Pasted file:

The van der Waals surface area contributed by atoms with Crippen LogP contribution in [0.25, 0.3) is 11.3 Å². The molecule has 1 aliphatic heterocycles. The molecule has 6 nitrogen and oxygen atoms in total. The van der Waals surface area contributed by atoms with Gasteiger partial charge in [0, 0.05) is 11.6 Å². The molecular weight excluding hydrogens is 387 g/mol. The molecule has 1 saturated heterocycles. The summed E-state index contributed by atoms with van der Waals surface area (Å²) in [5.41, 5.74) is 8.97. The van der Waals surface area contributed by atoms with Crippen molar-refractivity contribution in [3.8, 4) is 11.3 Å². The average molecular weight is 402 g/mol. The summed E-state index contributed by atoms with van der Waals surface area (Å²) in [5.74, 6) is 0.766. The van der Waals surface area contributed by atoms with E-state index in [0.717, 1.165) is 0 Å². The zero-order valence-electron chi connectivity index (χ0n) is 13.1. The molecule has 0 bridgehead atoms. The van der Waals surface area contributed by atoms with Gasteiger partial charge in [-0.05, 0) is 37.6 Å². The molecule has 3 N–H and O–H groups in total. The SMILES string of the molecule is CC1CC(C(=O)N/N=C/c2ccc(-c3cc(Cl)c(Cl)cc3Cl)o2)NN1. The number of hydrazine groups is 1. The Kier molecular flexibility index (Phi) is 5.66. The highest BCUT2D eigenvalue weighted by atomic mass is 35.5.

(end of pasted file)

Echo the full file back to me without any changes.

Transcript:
The van der Waals surface area contributed by atoms with Crippen LogP contribution in [0.25, 0.3) is 11.3 Å². The molecule has 1 aliphatic heterocycles. The molecule has 6 nitrogen and oxygen atoms in total. The van der Waals surface area contributed by atoms with Gasteiger partial charge in [0, 0.05) is 11.6 Å². The molecular weight excluding hydrogens is 387 g/mol. The molecule has 1 saturated heterocycles. The summed E-state index contributed by atoms with van der Waals surface area (Å²) in [5.41, 5.74) is 8.97. The van der Waals surface area contributed by atoms with Crippen molar-refractivity contribution in [3.8, 4) is 11.3 Å². The average molecular weight is 402 g/mol. The summed E-state index contributed by atoms with van der Waals surface area (Å²) in [5.74, 6) is 0.766. The van der Waals surface area contributed by atoms with E-state index in [0.717, 1.165) is 0 Å². The zero-order valence-electron chi connectivity index (χ0n) is 13.1. The molecule has 0 bridgehead atoms. The van der Waals surface area contributed by atoms with Gasteiger partial charge in [-0.05, 0) is 37.6 Å². The molecule has 3 N–H and O–H groups in total. The SMILES string of the molecule is CC1CC(C(=O)N/N=C/c2ccc(-c3cc(Cl)c(Cl)cc3Cl)o2)NN1. The number of hydrazine groups is 1. The Kier molecular flexibility index (Phi) is 5.66. The highest BCUT2D eigenvalue weighted by atomic mass is 35.5.